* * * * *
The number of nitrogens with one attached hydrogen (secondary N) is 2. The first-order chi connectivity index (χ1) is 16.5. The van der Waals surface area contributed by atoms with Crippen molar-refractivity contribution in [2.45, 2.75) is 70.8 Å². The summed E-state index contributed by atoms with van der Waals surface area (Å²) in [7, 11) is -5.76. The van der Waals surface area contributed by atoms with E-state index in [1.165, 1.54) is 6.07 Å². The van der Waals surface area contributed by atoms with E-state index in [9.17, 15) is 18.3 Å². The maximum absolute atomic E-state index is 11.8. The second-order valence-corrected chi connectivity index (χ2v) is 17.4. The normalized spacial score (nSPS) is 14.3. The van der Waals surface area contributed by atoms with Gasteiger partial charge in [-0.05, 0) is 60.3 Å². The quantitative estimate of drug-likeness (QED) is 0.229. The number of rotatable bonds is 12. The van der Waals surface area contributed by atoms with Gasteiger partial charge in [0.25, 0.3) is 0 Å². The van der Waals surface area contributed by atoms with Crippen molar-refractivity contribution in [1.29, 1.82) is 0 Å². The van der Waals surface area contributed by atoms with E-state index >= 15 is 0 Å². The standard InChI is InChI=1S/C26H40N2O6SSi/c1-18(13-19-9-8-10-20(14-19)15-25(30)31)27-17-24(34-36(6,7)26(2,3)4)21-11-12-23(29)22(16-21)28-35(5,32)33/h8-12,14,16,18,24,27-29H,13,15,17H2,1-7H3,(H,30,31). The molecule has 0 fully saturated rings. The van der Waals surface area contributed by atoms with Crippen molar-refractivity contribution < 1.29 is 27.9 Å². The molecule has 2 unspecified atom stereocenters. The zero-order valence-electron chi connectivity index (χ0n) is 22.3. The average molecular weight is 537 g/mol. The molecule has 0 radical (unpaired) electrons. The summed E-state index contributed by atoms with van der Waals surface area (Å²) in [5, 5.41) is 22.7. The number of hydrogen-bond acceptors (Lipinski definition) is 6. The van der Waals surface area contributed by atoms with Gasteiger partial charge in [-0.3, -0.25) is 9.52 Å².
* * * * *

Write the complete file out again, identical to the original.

The number of nitrogens with one attached hydrogen (secondary N) is 2. The first-order chi connectivity index (χ1) is 16.5. The van der Waals surface area contributed by atoms with Crippen molar-refractivity contribution in [2.45, 2.75) is 70.8 Å². The summed E-state index contributed by atoms with van der Waals surface area (Å²) in [7, 11) is -5.76. The van der Waals surface area contributed by atoms with E-state index in [1.165, 1.54) is 6.07 Å². The van der Waals surface area contributed by atoms with E-state index in [9.17, 15) is 18.3 Å². The maximum absolute atomic E-state index is 11.8. The second-order valence-corrected chi connectivity index (χ2v) is 17.4. The normalized spacial score (nSPS) is 14.3. The van der Waals surface area contributed by atoms with Gasteiger partial charge in [-0.05, 0) is 60.3 Å². The quantitative estimate of drug-likeness (QED) is 0.229. The number of rotatable bonds is 12. The van der Waals surface area contributed by atoms with Gasteiger partial charge in [0.25, 0.3) is 0 Å². The van der Waals surface area contributed by atoms with Crippen molar-refractivity contribution in [1.29, 1.82) is 0 Å². The van der Waals surface area contributed by atoms with E-state index >= 15 is 0 Å². The standard InChI is InChI=1S/C26H40N2O6SSi/c1-18(13-19-9-8-10-20(14-19)15-25(30)31)27-17-24(34-36(6,7)26(2,3)4)21-11-12-23(29)22(16-21)28-35(5,32)33/h8-12,14,16,18,24,27-29H,13,15,17H2,1-7H3,(H,30,31). The molecule has 0 fully saturated rings. The van der Waals surface area contributed by atoms with Crippen molar-refractivity contribution < 1.29 is 27.9 Å². The molecule has 2 unspecified atom stereocenters. The zero-order valence-electron chi connectivity index (χ0n) is 22.3. The average molecular weight is 537 g/mol. The molecule has 0 radical (unpaired) electrons. The summed E-state index contributed by atoms with van der Waals surface area (Å²) in [5, 5.41) is 22.7. The number of hydrogen-bond acceptors (Lipinski definition) is 6. The van der Waals surface area contributed by atoms with Gasteiger partial charge in [-0.3, -0.25) is 9.52 Å².